I shook my head forcefully. “No, Ben. I won’t. I can’t… I-I can’t leave you.”
Perhaps it was just my stubbornness and wishful thinking, but I simply could not bring myself to believe that there was no other way. All my life I’d been forced to be resourceful, find ways to do things that I previously thought impossible—part of this was my mother’s influence. That was one reason I resented my father so much whenever he said he couldn’t give up his addiction. Anyone could do anything. It just took determination, perseverance… and occasionally a bit of luck.
I looked resolutely into Benjamin Novak’s piercing green eyes. The eyes of a man I was beginning to believe I couldn’t live without.
“I’m staying with you, Ben, whether you like it or not. I swear, we’re going to find a way to get you out of this mess.”
￼Chapter 15: Ben
River didn’t know how much her words meant to me. As I’d told her, I really had no idea if there would be a way to free myself—and what the price of that freedom might be. Nuriya had indicated to the contrary, but River’s strength at a time when I’d felt hopeless, her determination in standing by my side, even though I didn’t feel I’d done anything to deserve such loyalty… it left me speechless.
This girl left her family for me.
The idea was still inconceivable, and I realized that I found her loyalty to me frightening—the hold I seemed to have over her. I couldn’t help but feel that it would only cause her pain in the end. Because I was a runaway train. I had no idea what wreck was waiting for me right around the next corner, and the last thing in the world I wanted to do was drag River along with me.
But at least right now, it seemed that she was set in her determination to stay with me. All I could do was make sure that her stay was as painless as it could be and do all within my power to make sure she stayed safe.
Sliding my hand up her arm, I raised her sleeve to see the black tattoo still etched into her skin. I wasn’t sure who and how many of us those jinn had branded, but whoever bore the tattoo was supposed to have had it removed the moment they left the boundary—along with any other bond the jinn had formed with them in the hour they’d been trapped in The Oasis.
Since River had let go of her mother to stay behind the barrier with me, hers still remained. The first thing that I wanted to do now was remove the ugly mark—remove the burning that came with it, and the disquietingly close connection she had with the jinn. Although she wished to stay with me here, I wanted to make her as free as she could possibly be within the confines of the jinn’s rule.
I eyed River’s beautiful, innocent face once again, and although it made me ache inside, I put my focus back on the entrance to The Oasis.
“Okay,” I said, clearing my throat. “If you’re sure you’re staying, let’s go back down now.”
Reaching one arm beneath her knees and planting the other firmly around her waist, I picked her up, holding her close against me. I felt more protective of her than ever before. This girl now felt more precious to me than my own life, and if anything happened to her, I would never be able to forgive myself.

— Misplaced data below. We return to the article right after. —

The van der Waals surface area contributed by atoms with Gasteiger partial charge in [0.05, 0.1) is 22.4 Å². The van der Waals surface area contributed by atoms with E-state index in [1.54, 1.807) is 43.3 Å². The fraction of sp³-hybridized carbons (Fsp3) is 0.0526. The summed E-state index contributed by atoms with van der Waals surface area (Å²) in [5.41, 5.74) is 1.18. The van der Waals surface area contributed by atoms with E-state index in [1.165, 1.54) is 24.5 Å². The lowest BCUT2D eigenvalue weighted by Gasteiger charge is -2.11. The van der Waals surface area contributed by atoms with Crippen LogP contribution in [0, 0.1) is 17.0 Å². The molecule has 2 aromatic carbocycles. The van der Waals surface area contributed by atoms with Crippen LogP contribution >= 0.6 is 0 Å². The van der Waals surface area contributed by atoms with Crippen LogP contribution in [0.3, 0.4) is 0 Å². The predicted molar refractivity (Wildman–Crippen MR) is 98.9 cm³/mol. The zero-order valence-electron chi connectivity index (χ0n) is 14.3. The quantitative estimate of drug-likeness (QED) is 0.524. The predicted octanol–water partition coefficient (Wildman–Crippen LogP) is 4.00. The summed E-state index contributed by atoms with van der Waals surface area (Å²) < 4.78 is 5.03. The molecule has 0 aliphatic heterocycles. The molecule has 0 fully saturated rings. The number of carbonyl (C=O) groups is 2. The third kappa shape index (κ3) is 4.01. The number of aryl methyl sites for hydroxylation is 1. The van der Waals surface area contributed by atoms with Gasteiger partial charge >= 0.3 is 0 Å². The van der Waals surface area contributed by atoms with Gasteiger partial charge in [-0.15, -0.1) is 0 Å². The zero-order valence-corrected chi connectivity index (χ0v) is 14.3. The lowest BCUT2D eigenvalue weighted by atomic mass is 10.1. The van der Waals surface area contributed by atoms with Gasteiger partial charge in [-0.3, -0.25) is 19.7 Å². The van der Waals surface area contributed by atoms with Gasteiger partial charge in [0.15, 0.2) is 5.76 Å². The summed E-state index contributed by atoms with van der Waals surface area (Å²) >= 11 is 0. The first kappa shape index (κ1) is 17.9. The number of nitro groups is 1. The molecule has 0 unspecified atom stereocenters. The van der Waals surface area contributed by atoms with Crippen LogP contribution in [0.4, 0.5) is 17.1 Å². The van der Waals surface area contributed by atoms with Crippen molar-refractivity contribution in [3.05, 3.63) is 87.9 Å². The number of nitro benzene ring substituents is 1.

As we walked away from the edge of the boundary, across the sand back toward the trap door that led down to the atrium, I pressed my lips against her forehead and kissed her. Once. Twice. Thrice. Soft, slow, gentle kisses. As if I wanted to reassure her that I wouldn’t let her down, even though I had no such reassurance myself. Her cheek pressed against my chest, her arms wrapping around my neck. Her eyes closed tightly.
I wasn’t sure what was going through her mind in that moment, as I led her away from freedom and back toward imprisonment, but the intense expression that took over her face as she gripped me harder made it feel like she never wanted to let go of me. She hadn’t even asked me where I was going to take her now. What we were going to do next. The way she clung to me… it was as though she was just experiencing relief to be with me. No matter what pit I was about to carry her into.
Leaving the desert and climbing back down the staircase toward the uppermost level, I moved to the edge of the glass wall and peered around to see if any vampires or half-bloods had woken up since we’d been down there. Specifically, I was looking out for my cousin Jeramiah.
So far I could only make out two people—a man and a woman—sitting on a bench in the rose garden. As the woman turned her head, I realized that she was Marilyn. They were both sipping from cups of steaming liquid and talking in soft tones. I guessed that this was her boyfriend of the week. A fellow half-blood, it seemed.
I was glad that there still weren’t many people about. Although Nuriya had accepted River and me back like long-lost children, I doubted anyone else here would be pleased about our return, especially after the way we had left. Bumping into Lloyd in particular would be an uncomfortable experience.
Taking the elevator down to the ground floor, I took a deliberately wide path around where Marilyn and the man were sitting, but she must’ve sensed my footsteps, because she stood up and spotted River and me.
Her eyes widened as she stared at me. “Hey, Joseph!” she called. I winced at how loud her voice was. “You’re back.”
I found it odd that Nuriya and the jinn knew and addressed me by my real name, while the others here still apparently thought of me as Joseph. Perhaps the jinn didn’t see it as relevant information to reveal to them, but the thought that Jeramiah was living just meters above this knowledge was unnerving. Sooner or later I couldn’t help but feel he’d discover my true identity.